By John Schaffner

For years, I have supported editorially Atlanta’s firefighters in their quest for pay parity with the city’s police officers. I think it is right. I think it is just.

My commentaries about that issue likely did not endear me to the police officers or their union.

This commentary likely will not endear me to Atlanta’s firefighters and their union.

I believe the Atlanta City Council made some very bad decisions regarding the pension plans for city employees—including fire and police department decisions—in both 2001 and 2005.

Those changes in the pension plans that now are on the verge of busting the city financially were made by City Council virtually in a vacuum—without the actuarial studies and financial impact studies by the chief financial officer of the city.

The result is that since 2005, the unfunded liability of the city of Atlanta has exploded to $1.5 billion. The city spends $154 million annually to fund these pensions. This represents 28 percent of the total general fund budget and is the second largest budget item in the general fund.

The Fulton County Taxpayer Foundation has filed a suit against the city testing the legality of the legislation that authorized the massive increases in pension programs in 2001 and 2005.

The suit is against the city, not the firefighters, although we understand a decision in the suit could adverse affect the pension payments for firefighters and their families in years to come.

Mayor Kasim Reed, as well as all the mayoral candidates last year, has said “The biggest threat to the city is the cost of the pension funds. These costs are unsustainable and could only lead to insolvency.”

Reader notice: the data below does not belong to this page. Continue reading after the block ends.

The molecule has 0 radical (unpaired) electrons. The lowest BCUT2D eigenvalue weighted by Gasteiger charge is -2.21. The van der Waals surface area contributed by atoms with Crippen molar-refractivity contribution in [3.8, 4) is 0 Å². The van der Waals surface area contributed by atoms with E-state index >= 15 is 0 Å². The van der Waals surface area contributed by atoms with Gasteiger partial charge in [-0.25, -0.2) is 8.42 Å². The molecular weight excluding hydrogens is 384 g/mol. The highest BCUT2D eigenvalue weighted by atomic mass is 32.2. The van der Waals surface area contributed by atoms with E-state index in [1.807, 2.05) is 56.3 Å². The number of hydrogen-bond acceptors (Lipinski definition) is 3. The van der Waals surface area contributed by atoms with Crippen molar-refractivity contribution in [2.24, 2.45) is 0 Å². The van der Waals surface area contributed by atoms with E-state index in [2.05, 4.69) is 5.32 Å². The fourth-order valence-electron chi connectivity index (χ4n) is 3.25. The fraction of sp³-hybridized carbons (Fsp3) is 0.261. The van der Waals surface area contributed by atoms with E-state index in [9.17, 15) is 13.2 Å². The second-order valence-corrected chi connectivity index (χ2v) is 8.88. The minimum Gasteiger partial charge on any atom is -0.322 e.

If the firefighters believe they are lawfully entitled to their pensions, then they should not worry about this suit. But if it turns out the legislation that granted these unaffordable pension benefits was passed in a manner calculated to circumvent the constitutional process, as the suit contends, why would the firefighters or anyone else demand entitlement to taxpayer money so obtained?

Because of the Fulton County Taxpayer Foundation’s participation in the suit, the city’s firefighters have decided to boycott the organization, those who do business with it and, apparently, the businesses of its board members.

The Cherokee Town Club cancelled an April 27 scheduled luncheon meeting of the Taxpayers Foundation when the firefighters threatened a picket line of 300 or more outside its grounds.

A prominent Taxpayers Foundation board member apparently has been pressured to resign from the board or face boycotts and picketing at all of his many Buckhead restaurants.

I believe in the freedom of speech, but I think the firefighters are out of line and make a mockery of their commitment as public safety servants by standing on the street waving signs and shouting at passersby—even shouting obscenities in some cases.

Like members of the Taxpayers Foundation, I strongly support the Police and firefighters for daily risking their lives in the line of duty for the city and its residents. I just can’t believe they want to see the city they vow to protect financially destroyed by pension benefits that may prove to have been illegally obtained.